One of Fifa’s most senior executives, Fatma Samoura, has been reported to the organisation’s powerful ethics committee.
Samoura, who was appointed secretary general of football’s world governing body by its president Gianni Infantino in 2016, is accused of alleged breaches of its ethics code relating to “duty of disclosure, co-operation and reporting” and “conflicts of interest”.
The claims stem from allegations relating to Morocco’s bid to host the 2026 World Cup. The North African country wants to host the tournament but is up against a North American joint effort comprising Canada, the USA and Mexico.
Members of a Fifa World Cup evaluation taskforce – which recently visited the bidding countries – are said to have discovered an undeclared family link between Samoura – whose full name is Fatma Samba Diouf Samoura – and the former Liverpool forward El Hadji Diouf, who is working in an ambassadorial role for the Moroccan bid.
Both Samoura, 55, and Diouf are from Senegal. They are both now the subject of an ethics complaint.
A senior Fifa source has told BBC Sport the allegation is “tenuous”, while Samoura said she is “fully aware of this upcoming complaint” and has “a good idea who is conveying this message”.
She added: “The whole country of Senegal will laugh at Fifa Ethics… because everyone in my country knows the origin of El Hadji Diouf.”
The same senior source, who wishes to remain anonymous, also alleges Infantino “encouraged” the evaluation taskforce to find evidence that could block Morocco’s candidacy.
It is claimed Infantino was motivated to do this as he favours the rival North American bid given the enormous financial advantage it has over its African rival.
In response to the allegation a Fifa spokesperson told BBC Sport: “The bidding process for the 2026 Fifa World Cup has been designed to evaluate the bids against objective criteria and so avoid a return to the secret and subjective decisions of the past.
“The process is as fair, objective and transparent as it can get as demonstrated with the publication of the bid books, all bidding documents and the scoring system.
“The taskforce’s assessment is guided by clear and objective criteria and its report will be made public to guarantee full transparency of the process. The Fifa president is not involved in this process and he will not take part in the vote of the congress. These are facts and not ‘maybe’ or gossip.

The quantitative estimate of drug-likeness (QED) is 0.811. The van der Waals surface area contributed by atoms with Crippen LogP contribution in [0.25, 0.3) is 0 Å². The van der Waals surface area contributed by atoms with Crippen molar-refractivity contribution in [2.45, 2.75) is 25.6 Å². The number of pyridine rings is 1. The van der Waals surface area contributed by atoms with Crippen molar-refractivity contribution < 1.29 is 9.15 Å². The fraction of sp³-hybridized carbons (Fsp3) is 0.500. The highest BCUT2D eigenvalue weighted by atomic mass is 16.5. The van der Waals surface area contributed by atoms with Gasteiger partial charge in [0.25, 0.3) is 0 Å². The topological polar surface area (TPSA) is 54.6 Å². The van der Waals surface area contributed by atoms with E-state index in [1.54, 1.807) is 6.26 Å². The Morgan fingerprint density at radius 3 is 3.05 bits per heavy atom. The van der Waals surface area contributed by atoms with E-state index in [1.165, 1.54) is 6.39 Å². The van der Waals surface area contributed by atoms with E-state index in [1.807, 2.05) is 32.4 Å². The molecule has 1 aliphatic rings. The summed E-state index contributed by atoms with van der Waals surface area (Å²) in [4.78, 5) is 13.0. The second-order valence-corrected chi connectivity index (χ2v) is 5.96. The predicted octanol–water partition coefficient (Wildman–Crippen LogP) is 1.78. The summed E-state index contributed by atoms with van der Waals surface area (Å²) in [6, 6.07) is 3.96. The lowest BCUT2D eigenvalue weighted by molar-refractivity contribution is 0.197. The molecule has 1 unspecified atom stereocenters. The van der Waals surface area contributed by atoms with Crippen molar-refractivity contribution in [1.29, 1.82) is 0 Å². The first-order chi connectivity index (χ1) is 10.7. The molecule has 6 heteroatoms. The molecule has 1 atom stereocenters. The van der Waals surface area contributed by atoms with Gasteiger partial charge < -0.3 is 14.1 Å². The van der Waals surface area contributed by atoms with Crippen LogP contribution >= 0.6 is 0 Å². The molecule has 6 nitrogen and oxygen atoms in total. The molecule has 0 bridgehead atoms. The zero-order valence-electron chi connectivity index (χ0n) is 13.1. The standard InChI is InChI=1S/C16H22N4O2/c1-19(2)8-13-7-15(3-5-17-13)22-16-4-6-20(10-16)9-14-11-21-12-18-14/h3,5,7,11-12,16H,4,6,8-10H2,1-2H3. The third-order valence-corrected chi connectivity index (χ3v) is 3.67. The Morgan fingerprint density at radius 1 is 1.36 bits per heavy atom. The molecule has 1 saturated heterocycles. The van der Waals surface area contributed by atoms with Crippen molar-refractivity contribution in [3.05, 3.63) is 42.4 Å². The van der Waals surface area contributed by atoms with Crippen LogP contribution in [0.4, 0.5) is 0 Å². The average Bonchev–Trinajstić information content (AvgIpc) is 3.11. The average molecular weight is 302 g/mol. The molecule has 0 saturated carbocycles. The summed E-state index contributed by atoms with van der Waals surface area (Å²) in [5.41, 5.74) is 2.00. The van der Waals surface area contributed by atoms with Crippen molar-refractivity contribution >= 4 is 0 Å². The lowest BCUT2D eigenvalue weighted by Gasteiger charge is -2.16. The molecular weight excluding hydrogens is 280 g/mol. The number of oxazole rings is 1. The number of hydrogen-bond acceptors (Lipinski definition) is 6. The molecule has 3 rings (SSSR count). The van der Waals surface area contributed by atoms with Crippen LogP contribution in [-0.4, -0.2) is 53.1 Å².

“Fifa has been heavily criticised for how it conducted the selection of hosts in the past. It was our obligation to learn from this and leave no room for any doubt or subjectivity.
“Anyone criticising this approach should be able to say if they would prefer a return to the old ways.
“Allegations of a defamatory nature are unacceptable, especially when they come in a middle of a bidding process when calm, sense of responsibility and respect should prevail.”
Is the Morocco bid being undermined?
The Fifa 2026 bid evaluation taskforce – which recently visited North American and Moroccan cities – includes Samoura’s two deputies, Marco Villiger and former AC Milan player Zvonimir Boban.
Some Morocco bid supporters have suggested they are Infantino allies, and that that raises questions over the taskforce’s impartiality and independence from the Fifa administration.
There are further concerns over claims the Morocco bid team were only told of some eligibility criteria hours before their bid document had to be submitted, potentially weakening their submission.
The bidding process comes with Fifa facing a financial shortfall following years of dealing with expensive legal bills resulting from a US Department of Justice investigation into corrupt executives. It has also struggled to attract major sponsors to this summer’s World Cup in Russia.
In light of this, it is believed Infantino wants the North American bid to win given organisers’ claims it will generate around $5bn (£3.58bn) in economic activity and $2.1bn (£1.5bn) in ticket revenue alone.
The Swiss-Italian could yet face the prospect of being placed under an ethics investigation himself concerning the allegation he attempted to interfere in the 2026 bidding process although there is no evidence that a complaint has been made.
Fifa’s troubled past
The revelations come as the governing body is attempting to reform following a series of damaging political and financial scandals.
It culminated in police dawn raids at a luxury Zurich hotel in May 2015, the extradition of Fifa executives to face trials in the US and the eventual deposing of Sepp Blatter as the organisation’s long-serving president.
The decision over whom to award the 2026 World Cup could also be plunged into doubt following the claims.
The 2026 tournament is set to be the first World Cup to be allocated since the controversial decision to grant the 2018 edition to Russia and 2022 to Qatar.
Those choices have been mired in controversy ever since and are the subject of several ongoing criminal investigations – for example, former Fifa president Sepp Blatter has suggested there was an agreement in place for Russia to host the 2018 tournament before the vote took place.
Fifa radically overhauled its voting procedures as a result of the Russia/Qatar process, taking power away from a small number of leading executives and placing it in the hands of its 211 member associations. It also promised enhanced clarity, transparency and fairness when awarding its marquee event.
Morocco’s 2026 bid is gathering pace and is thought to stand a serious chance of winning the necessary 104 majority votes needed for victory.
A vote is scheduled to take place in Moscow on 13 June at Fifa’s annual congress, with the North American countries and Morocco the only contenders.